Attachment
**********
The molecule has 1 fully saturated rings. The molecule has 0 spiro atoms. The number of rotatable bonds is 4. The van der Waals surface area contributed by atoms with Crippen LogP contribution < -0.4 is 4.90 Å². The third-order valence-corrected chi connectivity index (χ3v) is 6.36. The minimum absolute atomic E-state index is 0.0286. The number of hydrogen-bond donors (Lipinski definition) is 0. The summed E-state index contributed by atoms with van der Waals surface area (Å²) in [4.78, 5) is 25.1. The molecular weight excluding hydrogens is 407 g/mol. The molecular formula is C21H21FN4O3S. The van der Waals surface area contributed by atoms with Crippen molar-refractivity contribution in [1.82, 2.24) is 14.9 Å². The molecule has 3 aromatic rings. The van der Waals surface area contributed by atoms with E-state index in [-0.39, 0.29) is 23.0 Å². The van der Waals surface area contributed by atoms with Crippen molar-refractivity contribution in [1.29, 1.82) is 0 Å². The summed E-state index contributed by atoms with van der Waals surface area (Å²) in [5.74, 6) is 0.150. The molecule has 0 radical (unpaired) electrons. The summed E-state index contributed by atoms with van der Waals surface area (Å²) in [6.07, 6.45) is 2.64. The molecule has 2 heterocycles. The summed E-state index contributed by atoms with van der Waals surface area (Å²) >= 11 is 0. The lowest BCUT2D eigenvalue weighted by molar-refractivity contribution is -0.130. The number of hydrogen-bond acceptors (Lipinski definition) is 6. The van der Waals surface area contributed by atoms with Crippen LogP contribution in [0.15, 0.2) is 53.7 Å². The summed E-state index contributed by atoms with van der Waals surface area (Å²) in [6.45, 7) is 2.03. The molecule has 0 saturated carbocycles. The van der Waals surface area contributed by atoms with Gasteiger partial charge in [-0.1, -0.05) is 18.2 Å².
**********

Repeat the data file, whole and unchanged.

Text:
The molecule has 1 fully saturated rings. The molecule has 0 spiro atoms. The number of rotatable bonds is 4. The van der Waals surface area contributed by atoms with Crippen LogP contribution < -0.4 is 4.90 Å². The third-order valence-corrected chi connectivity index (χ3v) is 6.36. The minimum absolute atomic E-state index is 0.0286. The number of hydrogen-bond donors (Lipinski definition) is 0. The summed E-state index contributed by atoms with van der Waals surface area (Å²) in [4.78, 5) is 25.1. The molecular weight excluding hydrogens is 407 g/mol. The molecular formula is C21H21FN4O3S. The van der Waals surface area contributed by atoms with Crippen molar-refractivity contribution in [1.82, 2.24) is 14.9 Å². The molecule has 3 aromatic rings. The van der Waals surface area contributed by atoms with E-state index in [-0.39, 0.29) is 23.0 Å². The van der Waals surface area contributed by atoms with Crippen molar-refractivity contribution in [1.29, 1.82) is 0 Å². The summed E-state index contributed by atoms with van der Waals surface area (Å²) in [5.74, 6) is 0.150. The molecule has 0 radical (unpaired) electrons. The summed E-state index contributed by atoms with van der Waals surface area (Å²) in [6.07, 6.45) is 2.64. The molecule has 2 heterocycles. The summed E-state index contributed by atoms with van der Waals surface area (Å²) >= 11 is 0. The lowest BCUT2D eigenvalue weighted by molar-refractivity contribution is -0.130. The number of hydrogen-bond acceptors (Lipinski definition) is 6. The van der Waals surface area contributed by atoms with Crippen LogP contribution in [0.15, 0.2) is 53.7 Å². The summed E-state index contributed by atoms with van der Waals surface area (Å²) in [6.45, 7) is 2.03. The molecule has 0 saturated carbocycles. The van der Waals surface area contributed by atoms with Gasteiger partial charge in [-0.1, -0.05) is 18.2 Å².